Our Crimson Rose line features edge-of-the-seat contemporary romantic suspense. Stories driven by revenge, greed, betrayal, anger, love, desire, yearning and more. Think kidnappings, murder, blackmail, deceit, white collar crime, political intrigue and everything in between. Danger caused by menacing villains. Passion explored by dynamic heroes and heroines.

Jo Barrett

He made a vow to protect her, but how would he protect his heart. Coming face to face with her first teenage crush, Bobbi McBride is more than just a little tongue-tied. Her dream prince is out cold and bleeding all over her cabin floor. But how did he get there, and more importantly, did he have news about her missing brother? Travis Reid, FBI agent, struggles to fulfill his promise to his friend and partner, Jason McBride. He must protect Jase's sister, Bobbi, whether she likes it or not, and give her the news of Jason's death. But he is totally unprepared for the temptingly beautiful woman who lays siege to the walls around his heart. She's no longer the little girl in pigtails and braces, but he knows all too well how deadly a distraction like love can be and refuses to make that mistake again.

Another story from our catalog is the 2009 winner of the EPPIE in the contemporary category.

Love With A Welcome Stranger
Lynnette Baughman

She doesn't remember that the handsome Montana rancher was once a poor cowboy who loved her. He can't forget that she left him and never looked back. Mandy McCay's life as a Hollywood starlet ended with a bullet from a deranged fan. Miraculously, she recovers, learns to walk and speak, but there are gaps in her memory. Important gaps. The years her face and figure were splashed across tabloid pages are easy. But what happened the summer before she left Montana? Like everyone in Mandy's home town, Campbell West followed her medical miracle on TV. He's not prepared for her to come home more beautiful than ever, or for the sudden new attraction between them. At least, Mandy thinks it's new. Cam--God help him!-- remembers every inch of her body! When should he tell her of their passionate love, her betrayal, and his pain? Or can he risk forgetting it all--and hoping she'll never remember?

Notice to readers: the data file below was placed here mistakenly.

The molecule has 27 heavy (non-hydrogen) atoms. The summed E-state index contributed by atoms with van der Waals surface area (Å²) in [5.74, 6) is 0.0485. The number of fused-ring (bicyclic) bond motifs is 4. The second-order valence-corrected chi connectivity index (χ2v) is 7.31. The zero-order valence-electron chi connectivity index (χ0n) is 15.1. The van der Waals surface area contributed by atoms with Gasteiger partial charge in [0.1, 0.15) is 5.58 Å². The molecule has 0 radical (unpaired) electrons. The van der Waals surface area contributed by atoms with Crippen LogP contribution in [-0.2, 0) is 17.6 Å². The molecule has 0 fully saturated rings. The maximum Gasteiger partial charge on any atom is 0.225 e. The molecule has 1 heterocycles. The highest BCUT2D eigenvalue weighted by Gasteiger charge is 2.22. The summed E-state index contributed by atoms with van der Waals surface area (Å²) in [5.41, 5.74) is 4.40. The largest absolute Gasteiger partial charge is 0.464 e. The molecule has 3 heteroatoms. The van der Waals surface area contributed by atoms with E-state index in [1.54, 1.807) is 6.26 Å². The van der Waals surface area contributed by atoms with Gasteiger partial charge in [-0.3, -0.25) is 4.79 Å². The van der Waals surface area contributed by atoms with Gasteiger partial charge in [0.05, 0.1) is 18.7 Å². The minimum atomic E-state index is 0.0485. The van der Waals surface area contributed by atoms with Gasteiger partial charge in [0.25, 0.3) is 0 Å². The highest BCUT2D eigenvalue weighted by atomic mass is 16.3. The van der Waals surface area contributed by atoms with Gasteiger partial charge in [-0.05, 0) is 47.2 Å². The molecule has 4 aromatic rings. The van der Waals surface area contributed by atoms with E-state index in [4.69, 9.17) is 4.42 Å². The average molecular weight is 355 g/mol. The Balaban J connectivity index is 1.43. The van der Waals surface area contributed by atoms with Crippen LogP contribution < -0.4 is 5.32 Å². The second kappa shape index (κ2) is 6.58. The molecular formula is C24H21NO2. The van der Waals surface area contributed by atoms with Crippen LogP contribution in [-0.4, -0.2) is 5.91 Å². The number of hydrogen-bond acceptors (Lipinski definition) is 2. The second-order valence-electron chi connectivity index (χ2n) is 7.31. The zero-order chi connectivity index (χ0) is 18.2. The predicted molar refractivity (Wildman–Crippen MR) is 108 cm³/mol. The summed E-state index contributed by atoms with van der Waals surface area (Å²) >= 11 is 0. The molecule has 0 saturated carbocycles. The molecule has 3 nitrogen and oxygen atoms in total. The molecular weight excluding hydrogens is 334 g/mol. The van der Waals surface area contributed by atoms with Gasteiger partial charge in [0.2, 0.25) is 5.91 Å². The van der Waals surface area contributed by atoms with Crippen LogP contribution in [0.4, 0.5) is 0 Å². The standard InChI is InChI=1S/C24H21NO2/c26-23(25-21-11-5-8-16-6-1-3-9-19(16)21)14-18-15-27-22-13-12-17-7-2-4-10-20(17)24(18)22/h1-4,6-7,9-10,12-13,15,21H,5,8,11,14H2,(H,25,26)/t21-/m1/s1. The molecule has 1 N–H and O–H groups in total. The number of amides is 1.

Monday, May 4, 2009

Monday Spotlight: The Wild Rose Press

The Wild Rose Press has turned three. May is our birthday and over the past three years we’ve seen many changes in the garden. From the edition of our young adult line, Climbing Roses, to the branching off of both an erotic romance site, The Wilder Roses, and an inspirational romance publisher, White Rose Publishing.

The Wild Rose Press continues to support new authors and is always open to submissions. Each month you can find your favorite authors on sale. New short stories are released every Wednesday and electronic and print novels are released every Friday.

On The Wild Rose Press website, you can choose from an extensive list of free digital books, Rose Petals. These are available in every line we publish from dark paranormal to sweet contemporaries.

All this week, I’ll be sharing with you some of the titles published from The Wild Rose Press. From the first book published by TWRP to EPPIE winners and nationally recognized novels.

Please visit us on our websites

Stop by the Publisher’s spotlight at Long and Short Reviews this week and enter to win a ten dollar gift certificate to the Wild Rose Press bookstore.